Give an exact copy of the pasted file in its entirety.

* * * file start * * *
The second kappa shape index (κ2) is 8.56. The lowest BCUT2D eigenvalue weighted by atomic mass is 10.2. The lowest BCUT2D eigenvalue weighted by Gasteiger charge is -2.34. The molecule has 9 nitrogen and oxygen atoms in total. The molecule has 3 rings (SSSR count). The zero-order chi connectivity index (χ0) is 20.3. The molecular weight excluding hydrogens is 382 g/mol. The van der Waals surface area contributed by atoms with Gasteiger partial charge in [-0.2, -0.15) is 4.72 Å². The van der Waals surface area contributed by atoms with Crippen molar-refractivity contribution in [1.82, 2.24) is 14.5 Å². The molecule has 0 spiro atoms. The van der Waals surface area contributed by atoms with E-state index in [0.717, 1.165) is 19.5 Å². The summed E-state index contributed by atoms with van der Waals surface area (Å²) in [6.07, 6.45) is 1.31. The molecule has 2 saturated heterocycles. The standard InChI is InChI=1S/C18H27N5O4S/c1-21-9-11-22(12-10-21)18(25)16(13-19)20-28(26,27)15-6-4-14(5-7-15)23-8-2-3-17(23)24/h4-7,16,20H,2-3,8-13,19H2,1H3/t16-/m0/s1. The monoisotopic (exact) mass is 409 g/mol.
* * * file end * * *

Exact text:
The second kappa shape index (κ2) is 8.56. The lowest BCUT2D eigenvalue weighted by atomic mass is 10.2. The lowest BCUT2D eigenvalue weighted by Gasteiger charge is -2.34. The molecule has 9 nitrogen and oxygen atoms in total. The molecule has 3 rings (SSSR count). The zero-order chi connectivity index (χ0) is 20.3. The molecular weight excluding hydrogens is 382 g/mol. The van der Waals surface area contributed by atoms with Gasteiger partial charge in [-0.2, -0.15) is 4.72 Å². The van der Waals surface area contributed by atoms with Crippen molar-refractivity contribution in [1.82, 2.24) is 14.5 Å². The molecule has 0 spiro atoms. The van der Waals surface area contributed by atoms with E-state index in [0.717, 1.165) is 19.5 Å². The summed E-state index contributed by atoms with van der Waals surface area (Å²) in [6.07, 6.45) is 1.31. The molecule has 2 saturated heterocycles. The standard InChI is InChI=1S/C18H27N5O4S/c1-21-9-11-22(12-10-21)18(25)16(13-19)20-28(26,27)15-6-4-14(5-7-15)23-8-2-3-17(23)24/h4-7,16,20H,2-3,8-13,19H2,1H3/t16-/m0/s1. The monoisotopic (exact) mass is 409 g/mol.